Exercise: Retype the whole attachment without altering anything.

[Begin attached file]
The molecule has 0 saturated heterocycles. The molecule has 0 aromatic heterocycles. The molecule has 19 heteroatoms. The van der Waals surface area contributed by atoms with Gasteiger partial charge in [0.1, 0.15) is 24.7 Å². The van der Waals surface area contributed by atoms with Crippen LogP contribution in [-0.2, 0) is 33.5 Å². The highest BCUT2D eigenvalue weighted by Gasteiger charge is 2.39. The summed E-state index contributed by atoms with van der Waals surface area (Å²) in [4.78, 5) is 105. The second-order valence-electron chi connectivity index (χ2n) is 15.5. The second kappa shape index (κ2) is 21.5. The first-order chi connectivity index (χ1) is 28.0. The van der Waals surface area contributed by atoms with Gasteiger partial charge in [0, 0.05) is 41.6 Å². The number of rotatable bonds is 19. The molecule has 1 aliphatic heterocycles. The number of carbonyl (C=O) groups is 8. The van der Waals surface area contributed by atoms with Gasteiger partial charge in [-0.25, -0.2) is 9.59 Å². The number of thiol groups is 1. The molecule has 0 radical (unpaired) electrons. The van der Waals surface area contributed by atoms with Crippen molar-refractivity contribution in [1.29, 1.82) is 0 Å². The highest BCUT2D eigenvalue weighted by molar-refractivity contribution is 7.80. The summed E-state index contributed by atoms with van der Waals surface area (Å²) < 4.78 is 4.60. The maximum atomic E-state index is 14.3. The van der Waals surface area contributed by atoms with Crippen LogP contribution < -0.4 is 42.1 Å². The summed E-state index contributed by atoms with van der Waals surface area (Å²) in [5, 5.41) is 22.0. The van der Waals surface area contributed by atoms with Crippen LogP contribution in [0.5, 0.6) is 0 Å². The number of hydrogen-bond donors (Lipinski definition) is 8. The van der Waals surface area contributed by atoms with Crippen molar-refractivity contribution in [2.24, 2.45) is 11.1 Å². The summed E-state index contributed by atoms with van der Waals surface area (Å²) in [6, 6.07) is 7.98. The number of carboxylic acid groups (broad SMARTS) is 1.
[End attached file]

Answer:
The molecule has 0 saturated heterocycles. The molecule has 0 aromatic heterocycles. The molecule has 19 heteroatoms. The van der Waals surface area contributed by atoms with Gasteiger partial charge in [0.1, 0.15) is 24.7 Å². The van der Waals surface area contributed by atoms with Crippen LogP contribution in [-0.2, 0) is 33.5 Å². The highest BCUT2D eigenvalue weighted by Gasteiger charge is 2.39. The summed E-state index contributed by atoms with van der Waals surface area (Å²) in [4.78, 5) is 105. The second-order valence-electron chi connectivity index (χ2n) is 15.5. The second kappa shape index (κ2) is 21.5. The first-order chi connectivity index (χ1) is 28.0. The van der Waals surface area contributed by atoms with Gasteiger partial charge in [0, 0.05) is 41.6 Å². The number of rotatable bonds is 19. The molecule has 1 aliphatic heterocycles. The number of carbonyl (C=O) groups is 8. The van der Waals surface area contributed by atoms with Gasteiger partial charge in [-0.25, -0.2) is 9.59 Å². The number of thiol groups is 1. The molecule has 0 radical (unpaired) electrons. The van der Waals surface area contributed by atoms with Crippen molar-refractivity contribution in [1.29, 1.82) is 0 Å². The highest BCUT2D eigenvalue weighted by molar-refractivity contribution is 7.80. The summed E-state index contributed by atoms with van der Waals surface area (Å²) < 4.78 is 4.60. The maximum atomic E-state index is 14.3. The van der Waals surface area contributed by atoms with Crippen LogP contribution < -0.4 is 42.1 Å². The summed E-state index contributed by atoms with van der Waals surface area (Å²) in [5, 5.41) is 22.0. The van der Waals surface area contributed by atoms with Crippen LogP contribution in [0.5, 0.6) is 0 Å². The number of hydrogen-bond donors (Lipinski definition) is 8. The van der Waals surface area contributed by atoms with Crippen molar-refractivity contribution in [2.24, 2.45) is 11.1 Å². The summed E-state index contributed by atoms with van der Waals surface area (Å²) in [6, 6.07) is 7.98. The number of carboxylic acid groups (broad SMARTS) is 1.